Robert Schumann turned to the violin as a solo instrument late in his too-short life, inspired by the brilliant young musician Joseph Joachim. In 1853 the 22-year-old violinist appealed to Schumann to increase the repertoire for the instrument, sending him the score of Beethoven’s concerto. Schumann, despite his increasing physical and mental weaknesses (some say the result of syphilis, while others suggest a bipolar disorder) responded with a characteristic flood of enthusiasm: he penned the Phantasie Op.131 in a few days, and soon afterwards started on a D minor Violin Concerto.
The latter was underway in October when an unexpected guest arrived to see the Schumanns in Düsseldorf: the 20-year-old Johannes Brahms, a friend of Joachim’s. After hearing the young genius play his own works, Schumann completed the concerto in a rush of inspiration.
This promising start, though, did not presage a happy fate for concerto or composer. The piece had just one play-through, with Joachim as soloist; troubled by what he what he termed its “morbid brooding” and “tiresome repetitions”, the famously cantankerous violinist never performed it again.
Total time: 01:08:13
dCS & Mytek
|Original Recording Format|
Tom Peeters, Frank Imholz
Auditorium Pollini, Padova, Italy
|Recording Type & Bit Rate||
|Release Date||May 27, 2016|
Klassiek Centraal, juli 2016
Philippe Graffin is de virtuoos van de linkerhand en van de korte, snelle boogstreken in staccato, spiccato en saltato spel. Dit horen we overduidelijk in de door Schumann improvisatorisch opgevatte, grillige Fantasie.
Philippe Graffin is the virtuoso of the left hand and the short, quick bow strokes in staccato , spiccato and saltato performance. We can hear this clearly in the by Schumann improvisatory conceived , fancyful Fantasy.
Pizzicato, juli 2016
Graffins rassiges Spiel ist in beiden Konzerten und in der Fantasie von größtmöglicher Leidenschaft. Auch wenn er in den oberen Lagen funkelt, so sind die dunklen Töne seiner Geige berückend schön.
Graffins thoroughbred performance in the two concerts and in the Fantasie is of the utmost passion . Even if he sparkles in the upper layers, the dark tones of his violin are enchantingly beautiful.
Het Parool, june 2016
The Mendelssohn performance by Philippe Graffin sounds more modest and intimate then you hear it often. He also wrote the cadenza in the first movement ……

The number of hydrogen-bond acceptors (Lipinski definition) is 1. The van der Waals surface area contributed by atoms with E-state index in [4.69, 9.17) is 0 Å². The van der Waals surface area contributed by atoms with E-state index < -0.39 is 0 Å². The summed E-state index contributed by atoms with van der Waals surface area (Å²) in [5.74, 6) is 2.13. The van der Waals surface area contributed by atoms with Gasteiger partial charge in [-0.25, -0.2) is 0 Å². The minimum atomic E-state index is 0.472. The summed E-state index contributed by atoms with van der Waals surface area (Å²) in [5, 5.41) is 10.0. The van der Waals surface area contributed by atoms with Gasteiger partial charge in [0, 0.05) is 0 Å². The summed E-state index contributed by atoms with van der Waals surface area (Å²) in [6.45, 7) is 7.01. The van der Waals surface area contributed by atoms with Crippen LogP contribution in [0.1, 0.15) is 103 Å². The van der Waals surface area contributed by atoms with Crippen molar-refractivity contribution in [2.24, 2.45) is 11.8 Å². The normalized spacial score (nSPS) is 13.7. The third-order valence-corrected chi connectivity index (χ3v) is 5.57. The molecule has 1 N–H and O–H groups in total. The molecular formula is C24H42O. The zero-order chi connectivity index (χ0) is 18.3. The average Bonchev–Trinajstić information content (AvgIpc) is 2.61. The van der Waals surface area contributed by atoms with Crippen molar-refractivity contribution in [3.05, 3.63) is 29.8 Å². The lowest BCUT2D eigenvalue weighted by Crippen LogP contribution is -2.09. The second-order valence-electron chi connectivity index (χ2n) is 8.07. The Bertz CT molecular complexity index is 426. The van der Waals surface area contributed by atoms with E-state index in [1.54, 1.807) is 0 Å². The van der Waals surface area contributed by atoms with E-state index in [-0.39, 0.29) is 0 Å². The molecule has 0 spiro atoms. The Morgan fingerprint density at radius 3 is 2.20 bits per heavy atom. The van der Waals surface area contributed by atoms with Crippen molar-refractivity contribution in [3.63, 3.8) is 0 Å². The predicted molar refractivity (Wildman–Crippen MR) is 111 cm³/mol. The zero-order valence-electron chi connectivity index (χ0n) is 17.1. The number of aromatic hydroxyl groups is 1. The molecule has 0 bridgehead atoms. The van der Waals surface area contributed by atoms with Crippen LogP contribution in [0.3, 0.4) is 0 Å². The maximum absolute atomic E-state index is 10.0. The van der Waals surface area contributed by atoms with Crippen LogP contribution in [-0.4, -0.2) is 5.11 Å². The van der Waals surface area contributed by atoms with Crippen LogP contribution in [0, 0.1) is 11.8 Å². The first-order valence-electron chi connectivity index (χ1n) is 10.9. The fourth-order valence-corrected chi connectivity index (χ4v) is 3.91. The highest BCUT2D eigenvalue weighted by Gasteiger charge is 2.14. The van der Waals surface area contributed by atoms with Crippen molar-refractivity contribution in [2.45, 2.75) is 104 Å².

…… Graffins cadenza is light and strong improvisational.
Opusklassiek june 2016
“The French violinist Philippe Graffin (1964) belongs like his compatriot Renaud Capuçon to the worldtop. Their game certainly has important similarities, but also that of Graffin is individualistic enough to recognize it at a distance; such that, in all of the major violin players is the case. We have thus arrived at the great tradition of violinists as Heifetz, Milstein, Chung, Stern, Oistrakh, Francescatti, Kogan, Menuhin, Erlman and Hirschhorn (and the list is still far from complete) can be called quite variegated. Or of later date Hahn, Kremer, Jansen, Frang, Mullova, Mutter and the afore mentioned Capuçon.”
“The playing of Graffin (and in this he finds in conductor Tuomas Rousi a true soulmate) is characterized by beautifully worked dynamic contrasts, a natural sense of melodic development and sublime tone production.”
“The recording made by Tom Peeters leaves no wish unfulfilled.”
“The programming of Philippe Graffin is always surprisingly remarkable. He is a master in making a logical connection between unknown or forgotten repertoire and “main” repertoire, and also a master in breaking new ground, on this album by introducing a cadenza of his own. He has chosen one of the most recorded ‘Violin Concerto in E minor’ by Felix Mendelssohn with the cadenza written by himself, and for his other selection included the not often recorded and quite controversial ‘Violin Concerto in D minor’ together with the ‘Fantasy fur Violine und Orchester’ both by Robert Schumann.”
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